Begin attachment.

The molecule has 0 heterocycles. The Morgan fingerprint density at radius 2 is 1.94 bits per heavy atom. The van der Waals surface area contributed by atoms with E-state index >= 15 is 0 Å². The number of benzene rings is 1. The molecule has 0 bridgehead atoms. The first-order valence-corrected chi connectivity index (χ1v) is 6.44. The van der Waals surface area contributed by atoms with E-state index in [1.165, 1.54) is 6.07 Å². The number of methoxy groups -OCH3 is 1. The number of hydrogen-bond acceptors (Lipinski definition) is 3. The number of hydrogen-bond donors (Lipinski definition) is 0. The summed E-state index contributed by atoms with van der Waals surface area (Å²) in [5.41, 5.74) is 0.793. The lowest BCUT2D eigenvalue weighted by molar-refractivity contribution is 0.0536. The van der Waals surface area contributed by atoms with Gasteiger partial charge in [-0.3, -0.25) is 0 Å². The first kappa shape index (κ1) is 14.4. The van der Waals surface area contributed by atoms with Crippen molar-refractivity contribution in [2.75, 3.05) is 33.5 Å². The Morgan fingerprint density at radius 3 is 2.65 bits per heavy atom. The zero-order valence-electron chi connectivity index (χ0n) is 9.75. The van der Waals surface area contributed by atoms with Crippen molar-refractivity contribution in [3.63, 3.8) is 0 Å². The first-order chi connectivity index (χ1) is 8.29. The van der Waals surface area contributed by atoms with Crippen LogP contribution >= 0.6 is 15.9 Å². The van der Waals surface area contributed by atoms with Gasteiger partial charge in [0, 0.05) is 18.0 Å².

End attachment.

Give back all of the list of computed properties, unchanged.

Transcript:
The molecule has 0 heterocycles. The Morgan fingerprint density at radius 2 is 1.94 bits per heavy atom. The van der Waals surface area contributed by atoms with E-state index >= 15 is 0 Å². The number of benzene rings is 1. The molecule has 0 bridgehead atoms. The first-order valence-corrected chi connectivity index (χ1v) is 6.44. The van der Waals surface area contributed by atoms with E-state index in [1.165, 1.54) is 6.07 Å². The number of methoxy groups -OCH3 is 1. The number of hydrogen-bond acceptors (Lipinski definition) is 3. The number of hydrogen-bond donors (Lipinski definition) is 0. The summed E-state index contributed by atoms with van der Waals surface area (Å²) in [5.41, 5.74) is 0.793. The lowest BCUT2D eigenvalue weighted by molar-refractivity contribution is 0.0536. The van der Waals surface area contributed by atoms with Gasteiger partial charge in [-0.3, -0.25) is 0 Å². The first kappa shape index (κ1) is 14.4. The van der Waals surface area contributed by atoms with Crippen molar-refractivity contribution in [2.75, 3.05) is 33.5 Å². The Morgan fingerprint density at radius 3 is 2.65 bits per heavy atom. The zero-order valence-electron chi connectivity index (χ0n) is 9.75. The van der Waals surface area contributed by atoms with Crippen molar-refractivity contribution in [3.63, 3.8) is 0 Å². The first-order chi connectivity index (χ1) is 8.29. The van der Waals surface area contributed by atoms with Crippen LogP contribution >= 0.6 is 15.9 Å². The van der Waals surface area contributed by atoms with Gasteiger partial charge in [0, 0.05) is 18.0 Å².